In a world full of glossy ads featuring airbrushed runway models, Ryan High School junior Kennedy McWilliams wants to put a new definition to the word “gorgeous.”
“A gorgeous girl is not looking at what other people think of you, but instead realizing what you think of yourself is most important,” McWilliams said.
At the start of the school year, English teacher Katherine Myers asked her students a simple question: How will you make a difference? The juniors researched an issue and had to come up with a solution.
After running her own blog for two years, the 17-year-old McWilliams decided to tackle the issue of low self-esteem in young girls. She remembered the way she felt as a timid eighth-grader who saw that her body didn’t match what she saw in magazines, so she decided to publish her own.
Gathering photos, essays and personal affirmations, she published her first 12-page issue of “Gorgeous Girls” in December. The magazine featured advice columns from contributing writers and asked other women what confidence meant to them.
“Middle school was a challenging time for me,” she said. “Looking back in high school, if I had someone like who I’m trying to be, maybe things would’ve been better.”
The issue of self-esteem and body image has been a recurring theme in the news and academia. Dove, a popular beauty brand, even centered its social mission and ad campaigns on the subject.
Studies show having a negative perception of one’s body could lead to unhealthy behaviors, including eating disorders. According to the National Association of Anorexia Nervosa and Associated Disorders, 95 percent of people who have eating disorders are between 12 and 15 years old. However, only 10 percent of people who struggle with an eating disorder will get professional help.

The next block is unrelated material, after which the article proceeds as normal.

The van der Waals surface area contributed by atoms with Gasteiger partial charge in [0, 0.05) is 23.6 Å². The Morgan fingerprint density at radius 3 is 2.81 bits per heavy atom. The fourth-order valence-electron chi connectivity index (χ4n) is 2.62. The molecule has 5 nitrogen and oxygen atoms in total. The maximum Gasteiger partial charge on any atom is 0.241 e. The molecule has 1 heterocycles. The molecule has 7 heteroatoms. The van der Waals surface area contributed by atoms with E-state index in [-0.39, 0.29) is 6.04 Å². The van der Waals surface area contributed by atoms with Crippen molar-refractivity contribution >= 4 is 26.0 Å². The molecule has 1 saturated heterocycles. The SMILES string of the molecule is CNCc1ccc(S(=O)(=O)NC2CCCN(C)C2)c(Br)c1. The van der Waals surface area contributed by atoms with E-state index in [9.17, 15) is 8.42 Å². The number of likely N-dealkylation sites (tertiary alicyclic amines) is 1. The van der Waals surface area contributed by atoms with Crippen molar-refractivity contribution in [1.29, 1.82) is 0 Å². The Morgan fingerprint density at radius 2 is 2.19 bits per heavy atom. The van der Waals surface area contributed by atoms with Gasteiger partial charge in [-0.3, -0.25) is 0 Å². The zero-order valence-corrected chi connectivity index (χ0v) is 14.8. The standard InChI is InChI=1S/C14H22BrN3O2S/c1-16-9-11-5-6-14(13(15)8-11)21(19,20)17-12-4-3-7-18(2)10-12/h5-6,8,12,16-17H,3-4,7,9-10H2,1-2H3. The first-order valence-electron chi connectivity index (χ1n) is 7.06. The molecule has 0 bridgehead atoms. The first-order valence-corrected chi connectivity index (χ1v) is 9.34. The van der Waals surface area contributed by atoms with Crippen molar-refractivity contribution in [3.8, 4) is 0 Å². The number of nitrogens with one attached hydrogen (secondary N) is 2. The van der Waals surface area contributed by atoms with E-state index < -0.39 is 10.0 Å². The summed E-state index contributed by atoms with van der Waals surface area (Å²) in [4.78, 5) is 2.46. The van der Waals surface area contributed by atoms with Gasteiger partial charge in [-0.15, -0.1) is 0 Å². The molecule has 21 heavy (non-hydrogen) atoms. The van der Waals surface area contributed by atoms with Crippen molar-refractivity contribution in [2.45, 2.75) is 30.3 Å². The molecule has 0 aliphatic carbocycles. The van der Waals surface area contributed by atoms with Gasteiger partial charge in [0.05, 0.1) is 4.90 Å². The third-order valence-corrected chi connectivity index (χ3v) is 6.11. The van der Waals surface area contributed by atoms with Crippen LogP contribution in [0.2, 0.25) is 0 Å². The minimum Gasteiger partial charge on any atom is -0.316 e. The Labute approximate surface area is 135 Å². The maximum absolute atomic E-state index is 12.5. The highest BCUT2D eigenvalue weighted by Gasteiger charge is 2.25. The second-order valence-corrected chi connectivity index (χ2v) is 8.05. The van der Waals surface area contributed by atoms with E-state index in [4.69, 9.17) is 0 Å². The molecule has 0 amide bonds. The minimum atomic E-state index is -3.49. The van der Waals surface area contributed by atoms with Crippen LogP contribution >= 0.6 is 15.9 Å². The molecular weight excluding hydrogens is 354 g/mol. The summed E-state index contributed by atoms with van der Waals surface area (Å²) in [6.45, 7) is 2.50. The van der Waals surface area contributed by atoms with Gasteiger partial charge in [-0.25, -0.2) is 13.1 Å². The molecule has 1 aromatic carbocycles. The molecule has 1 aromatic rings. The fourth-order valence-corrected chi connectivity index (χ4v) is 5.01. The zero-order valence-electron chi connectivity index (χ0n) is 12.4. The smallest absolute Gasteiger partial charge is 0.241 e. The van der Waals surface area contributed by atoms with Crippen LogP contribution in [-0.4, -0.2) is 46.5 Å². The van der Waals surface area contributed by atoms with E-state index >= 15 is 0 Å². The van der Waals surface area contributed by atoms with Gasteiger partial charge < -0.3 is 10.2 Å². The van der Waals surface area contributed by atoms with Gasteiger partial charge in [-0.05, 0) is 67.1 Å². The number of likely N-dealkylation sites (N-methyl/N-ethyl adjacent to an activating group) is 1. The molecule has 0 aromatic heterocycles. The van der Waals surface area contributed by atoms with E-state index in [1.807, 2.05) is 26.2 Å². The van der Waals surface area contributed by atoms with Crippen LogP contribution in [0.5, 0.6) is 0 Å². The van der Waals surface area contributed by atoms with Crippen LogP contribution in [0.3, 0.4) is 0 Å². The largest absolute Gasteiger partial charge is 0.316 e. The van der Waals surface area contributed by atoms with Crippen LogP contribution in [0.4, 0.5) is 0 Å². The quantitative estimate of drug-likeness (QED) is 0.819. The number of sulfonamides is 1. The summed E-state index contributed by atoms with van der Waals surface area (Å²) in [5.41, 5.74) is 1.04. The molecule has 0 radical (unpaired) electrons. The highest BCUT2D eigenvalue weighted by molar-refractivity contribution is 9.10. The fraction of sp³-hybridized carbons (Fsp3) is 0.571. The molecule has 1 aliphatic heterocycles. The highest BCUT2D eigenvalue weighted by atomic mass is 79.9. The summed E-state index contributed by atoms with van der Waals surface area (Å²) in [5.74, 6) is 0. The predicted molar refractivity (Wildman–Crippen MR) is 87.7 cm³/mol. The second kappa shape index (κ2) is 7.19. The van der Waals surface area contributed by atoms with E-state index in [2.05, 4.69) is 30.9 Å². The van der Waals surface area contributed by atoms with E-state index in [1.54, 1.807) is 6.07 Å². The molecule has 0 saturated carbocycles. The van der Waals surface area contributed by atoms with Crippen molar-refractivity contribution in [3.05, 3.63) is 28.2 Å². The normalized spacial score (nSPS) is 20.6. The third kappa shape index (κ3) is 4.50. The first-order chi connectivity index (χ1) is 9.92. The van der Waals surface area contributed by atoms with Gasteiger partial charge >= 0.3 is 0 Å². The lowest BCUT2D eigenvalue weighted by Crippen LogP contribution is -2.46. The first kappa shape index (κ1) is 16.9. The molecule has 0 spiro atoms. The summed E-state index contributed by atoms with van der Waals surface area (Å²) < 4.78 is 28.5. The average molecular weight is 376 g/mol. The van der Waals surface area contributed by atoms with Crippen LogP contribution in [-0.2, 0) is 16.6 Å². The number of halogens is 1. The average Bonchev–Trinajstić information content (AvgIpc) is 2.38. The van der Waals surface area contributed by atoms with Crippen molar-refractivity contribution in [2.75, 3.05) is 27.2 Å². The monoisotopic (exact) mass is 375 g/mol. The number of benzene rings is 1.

McWilliams hopes her magazine and website offer some hope to young women who might be struggling with body issues. She decided to take the project further than the class assignment and published her second issue in February.
“It’s a little stressful to put the magazine together,” she said. “I’m a perfectionist and I know my deadlines and when I want things done. When I’m dealing with other people, sometimes it conflicts with their schedule. I just have to think about everything with the end in mind.”
Myers said she continues to be impressed by McWilliams and her personal mission.
“I can’t take any credit for this,” she said. “She did it all herself. I’m just excited that someone took the challenge and went above what I could have imagined someone was going to do.”
With a year left in high school, McWilliams plans to enroll in college courses over the summer and looks to graduate high school with an associate’s degree already under her belt.
She plans to continue “Gorgeous Girls” and wants to build a network of support within the community.
“If I’m able to reach one girl and change something in their life, then I’ve done what I needed to do,” she said.
To learn more about McWilliams or to download “Gorgeous Girls,” go to http://www.godlygorgeousgirls.com.
CAITLYN JONES can be reached at 940-566-6862.